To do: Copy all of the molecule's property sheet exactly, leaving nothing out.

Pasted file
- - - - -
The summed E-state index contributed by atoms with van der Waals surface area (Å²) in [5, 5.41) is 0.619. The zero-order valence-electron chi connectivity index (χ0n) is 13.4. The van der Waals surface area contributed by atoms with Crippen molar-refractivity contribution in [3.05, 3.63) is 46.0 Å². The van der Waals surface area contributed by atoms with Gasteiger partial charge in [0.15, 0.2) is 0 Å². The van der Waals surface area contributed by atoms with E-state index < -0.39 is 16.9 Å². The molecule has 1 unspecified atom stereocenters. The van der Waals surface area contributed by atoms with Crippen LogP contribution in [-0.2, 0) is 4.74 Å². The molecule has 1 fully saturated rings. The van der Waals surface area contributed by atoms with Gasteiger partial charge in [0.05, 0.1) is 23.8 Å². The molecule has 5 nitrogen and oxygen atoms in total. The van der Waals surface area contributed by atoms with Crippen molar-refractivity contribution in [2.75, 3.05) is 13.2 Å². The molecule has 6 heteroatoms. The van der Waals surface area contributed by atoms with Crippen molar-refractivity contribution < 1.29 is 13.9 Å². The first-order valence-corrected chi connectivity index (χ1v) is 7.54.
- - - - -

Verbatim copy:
The summed E-state index contributed by atoms with van der Waals surface area (Å²) in [5, 5.41) is 0.619. The zero-order valence-electron chi connectivity index (χ0n) is 13.4. The van der Waals surface area contributed by atoms with Crippen molar-refractivity contribution in [3.05, 3.63) is 46.0 Å². The van der Waals surface area contributed by atoms with Gasteiger partial charge in [0.15, 0.2) is 0 Å². The van der Waals surface area contributed by atoms with E-state index < -0.39 is 16.9 Å². The molecule has 1 unspecified atom stereocenters. The van der Waals surface area contributed by atoms with Crippen LogP contribution in [-0.2, 0) is 4.74 Å². The molecule has 1 fully saturated rings. The van der Waals surface area contributed by atoms with Gasteiger partial charge in [0.05, 0.1) is 23.8 Å². The molecule has 5 nitrogen and oxygen atoms in total. The van der Waals surface area contributed by atoms with Crippen molar-refractivity contribution in [2.75, 3.05) is 13.2 Å². The molecule has 6 heteroatoms. The van der Waals surface area contributed by atoms with Crippen molar-refractivity contribution < 1.29 is 13.9 Å². The first-order valence-corrected chi connectivity index (χ1v) is 7.54.